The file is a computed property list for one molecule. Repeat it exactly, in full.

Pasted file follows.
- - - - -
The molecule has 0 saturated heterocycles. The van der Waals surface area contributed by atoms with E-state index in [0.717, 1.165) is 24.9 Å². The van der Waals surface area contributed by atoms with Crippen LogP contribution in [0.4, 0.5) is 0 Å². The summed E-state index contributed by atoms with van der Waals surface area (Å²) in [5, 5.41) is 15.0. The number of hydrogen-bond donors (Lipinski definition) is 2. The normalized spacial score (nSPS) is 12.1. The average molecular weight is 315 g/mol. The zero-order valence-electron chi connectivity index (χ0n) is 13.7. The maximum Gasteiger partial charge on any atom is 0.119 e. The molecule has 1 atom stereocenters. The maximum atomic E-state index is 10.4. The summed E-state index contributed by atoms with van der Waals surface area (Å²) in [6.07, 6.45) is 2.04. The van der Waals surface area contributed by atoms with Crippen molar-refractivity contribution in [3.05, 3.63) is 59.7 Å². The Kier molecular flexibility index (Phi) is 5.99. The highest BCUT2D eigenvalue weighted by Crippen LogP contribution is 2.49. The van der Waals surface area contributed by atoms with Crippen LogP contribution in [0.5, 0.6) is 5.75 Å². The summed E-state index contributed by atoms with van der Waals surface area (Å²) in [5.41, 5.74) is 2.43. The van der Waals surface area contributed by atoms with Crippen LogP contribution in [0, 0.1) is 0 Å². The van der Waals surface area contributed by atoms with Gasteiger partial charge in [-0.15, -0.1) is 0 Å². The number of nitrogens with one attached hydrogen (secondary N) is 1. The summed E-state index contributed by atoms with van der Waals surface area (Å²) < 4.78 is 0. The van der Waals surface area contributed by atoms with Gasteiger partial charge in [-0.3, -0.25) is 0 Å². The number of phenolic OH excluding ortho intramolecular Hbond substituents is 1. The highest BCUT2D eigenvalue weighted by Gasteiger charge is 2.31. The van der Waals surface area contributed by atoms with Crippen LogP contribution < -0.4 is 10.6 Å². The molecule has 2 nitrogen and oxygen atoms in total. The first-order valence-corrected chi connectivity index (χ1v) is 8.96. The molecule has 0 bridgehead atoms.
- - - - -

The molecule has 0 saturated heterocycles. The van der Waals surface area contributed by atoms with E-state index in [0.717, 1.165) is 24.9 Å². The van der Waals surface area contributed by atoms with Crippen LogP contribution in [0.4, 0.5) is 0 Å². The summed E-state index contributed by atoms with van der Waals surface area (Å²) in [5, 5.41) is 15.0. The number of hydrogen-bond donors (Lipinski definition) is 2. The normalized spacial score (nSPS) is 12.1. The average molecular weight is 315 g/mol. The zero-order valence-electron chi connectivity index (χ0n) is 13.7. The maximum Gasteiger partial charge on any atom is 0.119 e. The molecule has 1 atom stereocenters. The maximum atomic E-state index is 10.4. The summed E-state index contributed by atoms with van der Waals surface area (Å²) in [6.07, 6.45) is 2.04. The van der Waals surface area contributed by atoms with Crippen molar-refractivity contribution in [3.05, 3.63) is 59.7 Å². The Kier molecular flexibility index (Phi) is 5.99. The highest BCUT2D eigenvalue weighted by Crippen LogP contribution is 2.49. The van der Waals surface area contributed by atoms with Crippen LogP contribution in [0.5, 0.6) is 5.75 Å². The summed E-state index contributed by atoms with van der Waals surface area (Å²) in [5.41, 5.74) is 2.43. The van der Waals surface area contributed by atoms with Crippen LogP contribution in [0, 0.1) is 0 Å². The van der Waals surface area contributed by atoms with Gasteiger partial charge in [-0.15, -0.1) is 0 Å². The number of nitrogens with one attached hydrogen (secondary N) is 1. The summed E-state index contributed by atoms with van der Waals surface area (Å²) < 4.78 is 0. The van der Waals surface area contributed by atoms with Gasteiger partial charge in [-0.3, -0.25) is 0 Å². The number of phenolic OH excluding ortho intramolecular Hbond substituents is 1. The highest BCUT2D eigenvalue weighted by Gasteiger charge is 2.31. The van der Waals surface area contributed by atoms with Crippen LogP contribution < -0.4 is 10.6 Å². The molecule has 2 nitrogen and oxygen atoms in total. The first-order valence-corrected chi connectivity index (χ1v) is 8.96. The molecule has 0 bridgehead atoms.